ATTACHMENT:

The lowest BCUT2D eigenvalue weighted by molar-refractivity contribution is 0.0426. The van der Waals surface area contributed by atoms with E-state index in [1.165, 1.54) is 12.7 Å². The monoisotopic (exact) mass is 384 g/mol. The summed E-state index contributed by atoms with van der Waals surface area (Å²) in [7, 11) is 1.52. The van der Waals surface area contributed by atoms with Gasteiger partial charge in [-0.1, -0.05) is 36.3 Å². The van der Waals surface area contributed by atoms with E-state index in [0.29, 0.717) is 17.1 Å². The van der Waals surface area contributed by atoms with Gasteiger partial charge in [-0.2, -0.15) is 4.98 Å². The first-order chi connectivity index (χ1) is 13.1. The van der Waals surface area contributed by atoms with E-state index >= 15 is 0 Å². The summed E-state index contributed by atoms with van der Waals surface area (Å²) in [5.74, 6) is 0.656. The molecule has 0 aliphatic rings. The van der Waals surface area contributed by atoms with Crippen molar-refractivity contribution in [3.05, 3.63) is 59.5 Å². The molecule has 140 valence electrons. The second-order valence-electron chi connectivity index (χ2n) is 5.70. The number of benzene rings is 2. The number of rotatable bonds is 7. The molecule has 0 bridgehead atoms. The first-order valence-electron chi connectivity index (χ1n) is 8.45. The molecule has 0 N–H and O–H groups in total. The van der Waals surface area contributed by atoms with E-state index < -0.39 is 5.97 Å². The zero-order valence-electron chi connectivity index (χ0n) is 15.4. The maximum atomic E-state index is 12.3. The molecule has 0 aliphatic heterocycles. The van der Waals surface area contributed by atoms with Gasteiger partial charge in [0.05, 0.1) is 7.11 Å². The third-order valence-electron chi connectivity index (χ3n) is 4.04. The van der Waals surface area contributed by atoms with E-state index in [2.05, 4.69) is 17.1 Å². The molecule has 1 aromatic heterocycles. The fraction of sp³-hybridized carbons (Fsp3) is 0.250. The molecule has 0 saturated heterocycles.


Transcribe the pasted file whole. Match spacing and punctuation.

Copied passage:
The lowest BCUT2D eigenvalue weighted by molar-refractivity contribution is 0.0426. The van der Waals surface area contributed by atoms with E-state index in [1.165, 1.54) is 12.7 Å². The monoisotopic (exact) mass is 384 g/mol. The summed E-state index contributed by atoms with van der Waals surface area (Å²) in [7, 11) is 1.52. The van der Waals surface area contributed by atoms with Gasteiger partial charge in [-0.1, -0.05) is 36.3 Å². The van der Waals surface area contributed by atoms with E-state index in [0.29, 0.717) is 17.1 Å². The van der Waals surface area contributed by atoms with Gasteiger partial charge in [-0.2, -0.15) is 4.98 Å². The first-order chi connectivity index (χ1) is 13.1. The van der Waals surface area contributed by atoms with E-state index >= 15 is 0 Å². The summed E-state index contributed by atoms with van der Waals surface area (Å²) in [5.74, 6) is 0.656. The molecule has 0 aliphatic rings. The van der Waals surface area contributed by atoms with Crippen molar-refractivity contribution in [3.05, 3.63) is 59.5 Å². The molecule has 140 valence electrons. The second-order valence-electron chi connectivity index (χ2n) is 5.70. The number of benzene rings is 2. The number of rotatable bonds is 7. The molecule has 0 bridgehead atoms. The first-order valence-electron chi connectivity index (χ1n) is 8.45. The molecule has 0 N–H and O–H groups in total. The van der Waals surface area contributed by atoms with E-state index < -0.39 is 5.97 Å². The zero-order valence-electron chi connectivity index (χ0n) is 15.4. The maximum atomic E-state index is 12.3. The molecule has 0 aliphatic heterocycles. The van der Waals surface area contributed by atoms with Gasteiger partial charge in [0.05, 0.1) is 7.11 Å². The third-order valence-electron chi connectivity index (χ3n) is 4.04. The van der Waals surface area contributed by atoms with E-state index in [2.05, 4.69) is 17.1 Å². The molecule has 1 aromatic heterocycles. The fraction of sp³-hybridized carbons (Fsp3) is 0.250. The molecule has 0 saturated heterocycles.